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Are You Patient Enough To Lead Your Strategy Implementation?

Were you impatient as a child?  Give me, Give Me, GIVE ME!  As a child we are all pretty impatient. But we grew up and we mellowed and learned (to varying degrees) patience.  So why are managers so impatient when implementing a new strategic direction?  Don't give up and tear up your wonderful new plan. If the tactics and actions in your new plans were simple and easy to execute, you would already have done them.  You just need to find the wisdom of a seasoned leader.

Unseasoned Leadership is the Root Cause of Impatience during Strategy Implementation

I don’t mean to suggest that if you are a new leader (you lack time in the role) you are automatically inpatient. What I mean by unseasoned leadership is there are many executives that have reached their leadership position because they are recognized as a great manager or have a proven track record of hitting goals. However,  great competencies in managing people and processes or operational excellence in driving performance don’t necessarily prepare you for guiding the organization through the complexity of implmenting a new direction.  New strategic directions are often messy and chaotic in their early stages.  If your experience has been honed where the path to success is clear, you may not yet learned how to navigate the imperfect nature of innovation.  And let me be clear, if you have a new direction you should be innovating.

So, how do you demonstrate the patience and confidence of a seasoned leader when you are in this new territory of strategy implementation?  Here are my top 3 recommendations.

  1. Re-establish your core belief in the plan. Re-read your strategic plan. Reground yourself in the core assumptions about your marketplace and your belief in the best bet for you to “win” in the future.  Do you still believe the thinking is right and true?  Yes, then settle yourself down and talk about that belief over and over again to solidify the direction for yourself and your team.  If not, it is time to bring your strategy team back together and tweak or change your plan.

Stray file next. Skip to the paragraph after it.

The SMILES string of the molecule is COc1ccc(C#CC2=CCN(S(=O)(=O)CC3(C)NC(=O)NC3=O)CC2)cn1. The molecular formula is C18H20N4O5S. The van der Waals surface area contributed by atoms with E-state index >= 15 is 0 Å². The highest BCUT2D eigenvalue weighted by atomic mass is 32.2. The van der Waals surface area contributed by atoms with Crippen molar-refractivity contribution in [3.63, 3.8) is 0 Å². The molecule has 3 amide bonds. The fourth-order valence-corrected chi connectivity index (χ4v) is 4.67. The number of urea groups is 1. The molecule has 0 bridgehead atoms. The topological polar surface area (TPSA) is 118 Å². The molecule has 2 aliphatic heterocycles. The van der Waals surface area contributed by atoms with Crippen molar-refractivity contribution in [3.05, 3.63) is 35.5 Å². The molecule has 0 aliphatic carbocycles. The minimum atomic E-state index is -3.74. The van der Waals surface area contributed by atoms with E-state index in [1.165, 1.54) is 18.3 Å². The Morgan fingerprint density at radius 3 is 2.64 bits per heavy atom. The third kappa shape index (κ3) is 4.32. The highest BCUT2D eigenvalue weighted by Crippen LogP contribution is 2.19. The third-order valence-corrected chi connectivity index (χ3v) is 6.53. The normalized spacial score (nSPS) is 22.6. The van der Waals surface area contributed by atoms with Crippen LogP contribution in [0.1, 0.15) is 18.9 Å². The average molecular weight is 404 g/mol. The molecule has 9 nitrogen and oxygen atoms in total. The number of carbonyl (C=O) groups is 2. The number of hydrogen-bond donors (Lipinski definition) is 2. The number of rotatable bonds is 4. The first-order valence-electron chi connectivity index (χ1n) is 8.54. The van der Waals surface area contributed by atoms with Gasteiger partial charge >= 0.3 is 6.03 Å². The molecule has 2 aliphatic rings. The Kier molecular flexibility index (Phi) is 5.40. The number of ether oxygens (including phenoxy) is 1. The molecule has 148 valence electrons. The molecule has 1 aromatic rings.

1. Get in the game! I know you already have a pretty big job, and part of that should be leading the plan implementation.  If you don’t have a clear role and your team seems to be moving it along without your involvement, you are in a spectator role and as we all know watching is hard. You can get impatient.  Any significant strategic direction requires visible senior level leadership throughout the development and implementation of the plan.  If you are not working hard to achieve the plan, you aren’t in the game!  Get in the game.
  1. STUDY Often I say “the things that made you successful to date, may not be enough to continue your success in the future”. This is especially true as it relates to leading the implementation of a new strategic direction.  You need to start studying your future reality so you are prepared for it.  If you are becoming impatient with progress, you may not fully understand the complexity of this new world and your anxiety may be getting the best of you. Your strategic planning process should have given you a good understanding of where you believe you are heading, but it is up to you to become an expert in where you are heading. Don’t wait for it to be fed to you in your plan reviews or by some problem that you need to resolve along the way.  Read everything you can get your hands on to become the expert in your own future!

 These three tips will strengthen your strategic management capabilities and significantly improve your patience with the sometime unpredictable nature of strategy implementation. 

What to find out how well prepared your team is to lead strategically?

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Post Tags: Strategic Management Strategic Planning

CECILIA LYNCH, Author, Founder and Chief Strategist

About

As the leading authority on strategic thinking, Cecilia Lynch is the founder and chief strategist at Focused Momentum® and creator of Strategy Class®. Her first book, “Strategic Focus: The Art of Strategic Thinking” a groundbreaking work that demystifies the overwhelming task of beginning strategy development.  READ MORE...

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